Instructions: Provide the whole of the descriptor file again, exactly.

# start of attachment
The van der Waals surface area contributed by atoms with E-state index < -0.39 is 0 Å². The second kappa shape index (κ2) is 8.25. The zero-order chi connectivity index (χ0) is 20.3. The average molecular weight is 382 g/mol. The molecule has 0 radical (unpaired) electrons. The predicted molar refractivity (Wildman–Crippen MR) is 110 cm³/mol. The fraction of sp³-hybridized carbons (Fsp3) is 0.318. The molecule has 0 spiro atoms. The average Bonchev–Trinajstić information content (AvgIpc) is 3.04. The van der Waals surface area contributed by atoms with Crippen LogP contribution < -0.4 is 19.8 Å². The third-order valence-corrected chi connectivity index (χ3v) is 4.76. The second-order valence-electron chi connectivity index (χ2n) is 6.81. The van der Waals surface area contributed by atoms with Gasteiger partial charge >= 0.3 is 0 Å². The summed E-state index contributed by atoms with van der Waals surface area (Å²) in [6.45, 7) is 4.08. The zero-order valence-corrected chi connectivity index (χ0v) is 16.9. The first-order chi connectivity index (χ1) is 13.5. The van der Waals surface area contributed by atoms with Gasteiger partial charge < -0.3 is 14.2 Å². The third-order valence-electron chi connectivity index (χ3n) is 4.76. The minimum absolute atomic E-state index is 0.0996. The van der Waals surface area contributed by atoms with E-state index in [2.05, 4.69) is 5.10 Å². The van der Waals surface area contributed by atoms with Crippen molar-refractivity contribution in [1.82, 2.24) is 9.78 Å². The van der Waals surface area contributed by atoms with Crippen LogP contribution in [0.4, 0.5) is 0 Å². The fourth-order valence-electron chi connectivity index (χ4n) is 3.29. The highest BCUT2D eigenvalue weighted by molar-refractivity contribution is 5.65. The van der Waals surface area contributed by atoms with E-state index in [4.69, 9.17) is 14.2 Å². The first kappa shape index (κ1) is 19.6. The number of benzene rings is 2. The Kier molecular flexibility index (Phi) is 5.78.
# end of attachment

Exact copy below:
The van der Waals surface area contributed by atoms with E-state index < -0.39 is 0 Å². The second kappa shape index (κ2) is 8.25. The zero-order chi connectivity index (χ0) is 20.3. The average molecular weight is 382 g/mol. The molecule has 0 radical (unpaired) electrons. The predicted molar refractivity (Wildman–Crippen MR) is 110 cm³/mol. The fraction of sp³-hybridized carbons (Fsp3) is 0.318. The molecule has 0 spiro atoms. The average Bonchev–Trinajstić information content (AvgIpc) is 3.04. The van der Waals surface area contributed by atoms with Crippen LogP contribution < -0.4 is 19.8 Å². The third-order valence-corrected chi connectivity index (χ3v) is 4.76. The second-order valence-electron chi connectivity index (χ2n) is 6.81. The van der Waals surface area contributed by atoms with Gasteiger partial charge >= 0.3 is 0 Å². The summed E-state index contributed by atoms with van der Waals surface area (Å²) in [6.45, 7) is 4.08. The zero-order valence-corrected chi connectivity index (χ0v) is 16.9. The first-order chi connectivity index (χ1) is 13.5. The van der Waals surface area contributed by atoms with Gasteiger partial charge < -0.3 is 14.2 Å². The third-order valence-electron chi connectivity index (χ3n) is 4.76. The minimum absolute atomic E-state index is 0.0996. The van der Waals surface area contributed by atoms with E-state index in [2.05, 4.69) is 5.10 Å². The van der Waals surface area contributed by atoms with Crippen molar-refractivity contribution in [1.82, 2.24) is 9.78 Å². The van der Waals surface area contributed by atoms with Crippen LogP contribution in [0.4, 0.5) is 0 Å². The fourth-order valence-electron chi connectivity index (χ4n) is 3.29. The highest BCUT2D eigenvalue weighted by molar-refractivity contribution is 5.65. The van der Waals surface area contributed by atoms with E-state index in [4.69, 9.17) is 14.2 Å². The first kappa shape index (κ1) is 19.6. The number of benzene rings is 2. The Kier molecular flexibility index (Phi) is 5.78.